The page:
Piloting new technology in San Jose’s TIZ

Piloting new technology in San Jose’s TIZ

With the ever-changing innovations in technology, it takes a lot of perseverance to bring your vision to fruition. That’s exactly what the team at RSM has, as they’ve recently landed their first pilot project with the City of San Jose. RSM’s demonstration project at Tasman Drive and Zanker Road is located in the Transportation Innovation Zone (the “TIZ”) in North San Jose, and will be used to collect data for maximizing intersection efficiency, tracking pedestrian movements, and simulating traffic optimization. This 18-month demonstration will allow RSM to test its intersection management software using real-time traffic data, and provide the City of San Jose with the most granular information on vehicle movements available today. RSM’s flagship software, Simon, was designed to negotiate signal priority in real-time according to live traffic scenarios. Using computational intelligence, this technology is fast and accurate and improves upon current traffic signal phase and timing that relies on induction loops in the roadway.

Quick Background:
RSM is a software company headquartered in Dublin, Ireland with offices in San Francisco and Helsinki. The company has developed Simon in collaboration with Aalto University in Finland. As a platform, Simon collects traffic data and was designed to facilitate the next generation of adaptive signal management.

Tasman & Zanker – How it works:
RSM teamed up with Bear Electrical Solutions to install 4 radars on the traffic signal poles at Tasman & Zanker, as well as 2 infrared pedestrian sensors on the northern side of the intersection. The radars (Smartmicro™) collect data at 50x / second and send information to the cloud for processing and analytics. The pedestrian sensors look down at the crosswalk and detect if pedestrians are present using infrared heat cameras (Flir).

From this data, RSM will be able to:

  • Provide the City with helpful data (wasted green times, traffic flow analytics, and other intersection efficiency metrics)
  • Offer preliminary information on the movement of pedestrians and volume of pedestrians in the crosswalk (Beta)
  • Help the City achieve its “Vision Zero” objectives – a goal of achieving zero traffic related fatalities
  • Demonstrate priority for public transportation and logistics vehicles
  • Assist with developing new traffic management and transportation plans
  • Help the public and private sector conceptualizing new ways of traffic management


Q&A with Kathryn Mullins, Director of Strategic Partnerships at RSM:

ProspectSV: What stage are you at right now?
Kathryn: We’re currently deploying “data-only” or analytics-based installations. Within the next 6 months, we will be simulating what the intersection would look like if Simon were managing traffic. We can also model potential opportunities to improve efficiency and traffic flow, and provide these metrics to the City.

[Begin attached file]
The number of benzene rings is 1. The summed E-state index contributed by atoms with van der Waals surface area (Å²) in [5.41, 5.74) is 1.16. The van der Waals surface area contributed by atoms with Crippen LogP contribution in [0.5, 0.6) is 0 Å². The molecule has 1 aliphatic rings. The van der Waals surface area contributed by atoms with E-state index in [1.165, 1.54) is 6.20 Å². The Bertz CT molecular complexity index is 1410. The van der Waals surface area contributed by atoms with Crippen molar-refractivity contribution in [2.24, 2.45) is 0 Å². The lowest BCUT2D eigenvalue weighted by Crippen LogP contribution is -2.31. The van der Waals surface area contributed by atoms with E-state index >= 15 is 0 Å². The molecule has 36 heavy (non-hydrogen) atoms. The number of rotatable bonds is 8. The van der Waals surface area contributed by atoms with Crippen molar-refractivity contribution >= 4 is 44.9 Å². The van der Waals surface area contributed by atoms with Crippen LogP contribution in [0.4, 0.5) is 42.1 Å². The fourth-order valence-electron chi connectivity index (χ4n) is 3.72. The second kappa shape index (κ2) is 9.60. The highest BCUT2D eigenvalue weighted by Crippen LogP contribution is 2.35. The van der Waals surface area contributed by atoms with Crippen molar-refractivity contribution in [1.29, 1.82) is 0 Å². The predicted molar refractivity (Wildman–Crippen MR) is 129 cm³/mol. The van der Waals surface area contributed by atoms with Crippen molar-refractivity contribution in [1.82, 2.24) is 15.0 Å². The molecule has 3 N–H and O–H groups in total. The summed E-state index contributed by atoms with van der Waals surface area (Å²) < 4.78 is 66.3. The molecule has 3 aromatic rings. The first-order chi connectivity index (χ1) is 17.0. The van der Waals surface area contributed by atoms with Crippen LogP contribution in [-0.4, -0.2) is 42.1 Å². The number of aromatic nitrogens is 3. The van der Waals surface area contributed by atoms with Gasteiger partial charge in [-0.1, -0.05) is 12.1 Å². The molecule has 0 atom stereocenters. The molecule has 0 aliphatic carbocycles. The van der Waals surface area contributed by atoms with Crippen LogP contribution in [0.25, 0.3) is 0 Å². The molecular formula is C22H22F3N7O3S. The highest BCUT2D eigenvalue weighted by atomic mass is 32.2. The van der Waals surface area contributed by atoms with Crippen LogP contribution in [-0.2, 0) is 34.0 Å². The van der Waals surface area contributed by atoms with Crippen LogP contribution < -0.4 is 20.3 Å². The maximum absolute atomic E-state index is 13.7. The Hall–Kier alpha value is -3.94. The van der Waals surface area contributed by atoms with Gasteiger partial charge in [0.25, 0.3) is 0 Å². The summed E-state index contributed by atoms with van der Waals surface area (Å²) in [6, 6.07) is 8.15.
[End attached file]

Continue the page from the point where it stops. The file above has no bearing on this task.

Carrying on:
ProspectSV: How is RSM’s technology going to work best with the City?
Kathryn: RSM approaches cities with a focus on improving infrastructure. We see cities as critical partners in the development of intersections that are truly ‘intelligent’ and facilitating the introduction of connected and autonomous vehicles. We hope to have an ongoing partnership with the City of San Jose, and demonstrate many aspects of Simon’s capacity here in the Bay Area.

ProspectSV: What’s the best element of the technology?
Kathryn: As a traffic management and analytics platform, Simon is incredibly robust. It has the capacity to negotiate priority for public transportation, cyclists, pedestrians, and vehicle platoons, and can do so for an entire corridor or transportation zone. The system sees each of these modes as ‘actors’ on the road, and priority is determined using fuzzy logic.

ProspectSV: How did the sensors get installed at the intersection?
Kathryn: The six sensors (4 radars and 2 pedestrian sensors) are attached to the 4 traffic signal poles at each corner of the intersection. Power and communications equipment sit inside a NEMA enclosure also attached to the pole. There’s an LTE router that sends traffic data to the cloud for further processing. Our partner, Bear Electrical Solutions, did a great job getting our equipment installed and powered up.

ProspectSV: Great! So now that you’ve started the pilot, what’s the next step?
Kathryn: We’re looking to install sensors at additional intersections in the TIZ, and to provide valuable data for the Innovation Zone to partners in the public and private sector. The San Jose pilot project is a backbone for developing analytics and generating data on multiple modes. We’re excited to implement at intersections with a broad range of variables and install under various conditions.


Nice job RSM! We’re proud that you’re utilizing the TIZ as a testing area and can’t wait to hear how the program develops. Congratulate RSM by sending them a tweet @RSMmobility – thanks!

More about RSM: info@rsm.ie, www.rsm.ie
More about Bear Electrical Solutions: www.bear-electrical.com
Project design partner – Fehr & Peers: www.fehrandpeers.com

Photo: RSM CEO, Martin Mantalvanos and CTO, Kari Koskinen onsite at the intersection during installation.

Interview by Hilary Davidson.

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